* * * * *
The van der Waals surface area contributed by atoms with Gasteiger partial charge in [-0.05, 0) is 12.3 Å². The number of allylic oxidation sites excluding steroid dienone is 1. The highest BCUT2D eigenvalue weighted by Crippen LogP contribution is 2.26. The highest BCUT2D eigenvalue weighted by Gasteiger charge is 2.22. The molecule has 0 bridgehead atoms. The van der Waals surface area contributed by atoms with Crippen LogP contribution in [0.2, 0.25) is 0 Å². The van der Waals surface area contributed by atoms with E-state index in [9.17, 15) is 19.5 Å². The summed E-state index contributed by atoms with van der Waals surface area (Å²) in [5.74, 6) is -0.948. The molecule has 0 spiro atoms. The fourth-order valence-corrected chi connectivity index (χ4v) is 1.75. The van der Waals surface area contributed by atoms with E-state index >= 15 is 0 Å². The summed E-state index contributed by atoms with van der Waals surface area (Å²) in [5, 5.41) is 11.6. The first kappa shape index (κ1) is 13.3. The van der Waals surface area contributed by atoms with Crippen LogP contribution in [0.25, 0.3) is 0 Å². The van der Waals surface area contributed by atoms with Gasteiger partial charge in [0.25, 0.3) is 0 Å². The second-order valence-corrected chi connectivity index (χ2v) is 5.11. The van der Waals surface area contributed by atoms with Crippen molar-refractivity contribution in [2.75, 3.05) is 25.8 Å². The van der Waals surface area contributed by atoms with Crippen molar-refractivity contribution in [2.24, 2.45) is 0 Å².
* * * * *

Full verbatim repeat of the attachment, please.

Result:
The van der Waals surface area contributed by atoms with Gasteiger partial charge in [-0.05, 0) is 12.3 Å². The number of allylic oxidation sites excluding steroid dienone is 1. The highest BCUT2D eigenvalue weighted by Crippen LogP contribution is 2.26. The highest BCUT2D eigenvalue weighted by Gasteiger charge is 2.22. The molecule has 0 bridgehead atoms. The van der Waals surface area contributed by atoms with Crippen LogP contribution in [0.2, 0.25) is 0 Å². The van der Waals surface area contributed by atoms with E-state index in [9.17, 15) is 19.5 Å². The summed E-state index contributed by atoms with van der Waals surface area (Å²) in [5.74, 6) is -0.948. The molecule has 0 spiro atoms. The fourth-order valence-corrected chi connectivity index (χ4v) is 1.75. The van der Waals surface area contributed by atoms with E-state index >= 15 is 0 Å². The summed E-state index contributed by atoms with van der Waals surface area (Å²) in [5, 5.41) is 11.6. The first kappa shape index (κ1) is 13.3. The van der Waals surface area contributed by atoms with Crippen LogP contribution in [0.25, 0.3) is 0 Å². The van der Waals surface area contributed by atoms with Gasteiger partial charge in [0.25, 0.3) is 0 Å². The second-order valence-corrected chi connectivity index (χ2v) is 5.11. The van der Waals surface area contributed by atoms with Crippen molar-refractivity contribution in [2.75, 3.05) is 25.8 Å². The van der Waals surface area contributed by atoms with Crippen molar-refractivity contribution in [2.24, 2.45) is 0 Å².